Contributed by Warren Fisher of Manole Capital Management
Over the next weeks, we will address some FINTECH-specific issues. The first is retail trading, the arrival of Wall Street Bets and the upcoming Robinhood IPO. The next FINTECH theme is digital currencies, Bitcoin and the Coinbase IPO. The third topic is digital, mobile and contactless payments, as well as details from the 2020 holiday shopping season. The final FINTECH topic discusses how FINTECH companies are “nimble”, Visa’s failed acquisition of Plaid and the emergence of BNPL (buy now, pay later).
FINTECH Theme #1 Trading
Before we discuss retail trading and the explosion of volumes, we should start by addressing the IPO and SPAC marketplace. Clearly, the capital raising “window is open”.
IPOs & SPACs
As we discussed in last quarter’s newsletter, the SPAC (special purpose acquisition companies) and IPO (initial public offerings) markets are “on fire.” According to Dealogic, 2020 was a record year for the US IPO market, as companies raised $167 billion through 454 offerings. The prior full-year record was set in 1999, during the Dot Com era at $108 billion. Capital raised by SPACs last year more than quintupled, across over 200 offerings (per S&P Global data). January 2021 was the best January for IPOs in more than 25 years, with 116 companies raising $39 billion. Over the last 3 months of 2020, 39 SPACs announced transactions. These SPACs climbed an average of +5.4% on the day of their announcement and were an average of +16% higher over the next month (per Dow Jones market data).
Affirm (ticker AFRM) is a BNPL (buy now, pay later) company that we will discuss later in the newsletter. After the enormous success of its early January’s IPO, which more than doubled from its initial offering price, we envision the 2021 market for FINTECH IPOs should remain strong.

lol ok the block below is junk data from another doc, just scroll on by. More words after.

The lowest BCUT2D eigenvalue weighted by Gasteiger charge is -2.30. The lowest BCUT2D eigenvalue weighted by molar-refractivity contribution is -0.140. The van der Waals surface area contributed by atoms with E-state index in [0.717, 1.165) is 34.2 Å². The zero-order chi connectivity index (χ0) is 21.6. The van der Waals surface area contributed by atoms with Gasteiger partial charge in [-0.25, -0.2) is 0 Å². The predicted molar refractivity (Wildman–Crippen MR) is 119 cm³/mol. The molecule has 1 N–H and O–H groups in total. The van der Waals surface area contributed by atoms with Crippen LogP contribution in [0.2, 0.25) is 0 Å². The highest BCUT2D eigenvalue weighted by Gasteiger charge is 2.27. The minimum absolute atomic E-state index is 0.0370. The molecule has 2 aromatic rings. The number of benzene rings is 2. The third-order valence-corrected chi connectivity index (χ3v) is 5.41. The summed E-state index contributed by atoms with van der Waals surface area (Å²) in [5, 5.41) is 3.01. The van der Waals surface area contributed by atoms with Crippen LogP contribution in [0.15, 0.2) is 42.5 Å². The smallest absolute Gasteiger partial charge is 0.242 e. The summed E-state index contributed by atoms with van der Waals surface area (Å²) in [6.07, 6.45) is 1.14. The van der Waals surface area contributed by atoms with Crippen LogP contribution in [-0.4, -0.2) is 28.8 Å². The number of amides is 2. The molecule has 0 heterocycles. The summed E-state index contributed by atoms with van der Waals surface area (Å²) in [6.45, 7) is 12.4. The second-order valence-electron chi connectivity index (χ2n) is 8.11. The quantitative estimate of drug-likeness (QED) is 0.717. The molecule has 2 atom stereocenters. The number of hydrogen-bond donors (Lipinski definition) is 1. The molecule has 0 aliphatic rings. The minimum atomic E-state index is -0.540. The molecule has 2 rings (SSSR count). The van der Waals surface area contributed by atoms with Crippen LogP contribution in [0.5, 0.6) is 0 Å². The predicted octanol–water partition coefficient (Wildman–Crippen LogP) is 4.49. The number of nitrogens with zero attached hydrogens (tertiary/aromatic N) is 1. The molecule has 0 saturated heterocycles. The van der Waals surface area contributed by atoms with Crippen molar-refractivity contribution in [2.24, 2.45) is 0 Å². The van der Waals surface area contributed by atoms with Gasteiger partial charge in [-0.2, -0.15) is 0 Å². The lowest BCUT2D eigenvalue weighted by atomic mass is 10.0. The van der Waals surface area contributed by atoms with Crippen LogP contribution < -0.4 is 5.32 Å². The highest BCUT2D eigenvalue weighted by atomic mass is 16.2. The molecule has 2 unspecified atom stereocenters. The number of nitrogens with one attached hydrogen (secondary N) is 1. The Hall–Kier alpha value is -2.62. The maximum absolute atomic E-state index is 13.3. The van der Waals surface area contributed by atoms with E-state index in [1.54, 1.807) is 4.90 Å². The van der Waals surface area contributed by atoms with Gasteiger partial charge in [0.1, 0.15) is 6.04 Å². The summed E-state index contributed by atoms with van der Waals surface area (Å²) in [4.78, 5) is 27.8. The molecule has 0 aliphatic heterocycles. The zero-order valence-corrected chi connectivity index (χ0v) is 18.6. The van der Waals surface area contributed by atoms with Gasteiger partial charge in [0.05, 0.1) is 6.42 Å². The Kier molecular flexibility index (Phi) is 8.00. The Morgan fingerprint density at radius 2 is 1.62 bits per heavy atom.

Other FINTECH companies are taking the SPAC route, with Social Finance or
SoFi as a recent example. SoFi agreed to be acquired by a SPAC (Social Capital Hedosophia Holdings), with an implied valuation of $8.65 billion. The SPAC purchasing SoFi immediately advanced +63% upon the annuncement. SoFi has 1.8 million members and started as a student-loan refinancing business. It has received preliminary approval from the US Office of the Comptroller of the Currency to receive its much sought-after national bank charter and has branched into mortgages, personal loans, credit card refinancing, insurance and investing accounts.
The banks that manage the IPO process are supposed to equally weigh supply and demand dynamics to ensure the company going public raises as much money as possible. However, brokerages are signficantly underpricing these deals and have underappreciated retail interest. By underpricing the initial price, these brokerages are doing a disservice to the newly public company by not raising as much capital as it should have received.
Nineteen IPOs have doubled on their first day of trading this year, significantly more than in any year over the last decade. It looks like these banks have significantly underestimated demand, to the detriment of their now public company clients.
Two of 2021’s potentially largest IPOs are both in our FINTECH space – Robinhood and Coinbase.
We believe that this growth was spurred by a historic event in the fall of 2019. While there have been commission-free trading shops around for years, the announcement by Schwab (ticker SCHW) on October 2nd, 2019, to permit commission-free trading was historic. We believe this action by Schwab was recognition of the strong account growth (primarily in the Gen-Z demographic) from upstart rival Robinhood. Once Schwab went commission-free, TD Ameritrade (ticker AMTD), E*Trade (ticker ETFC), Fidelity (private) and others quickly followed. This ultimately led to industry consolidation, as Schwab bought TD Ameritrade for $26 billion and Morgan Stanley purchased E*Trade for $13 billion.
The retail investor is back, so individual investors need to be considered and better understood. Although some retail accounts might be small in size, they collectively have become a powerful force. Historically, institutional and professional investors were the main cohort that mattered to publicly traded firms. Now, according to Citadel Securities, individual investors account for roughly 20% of the daily stock-market activity which is double its market share in 2019.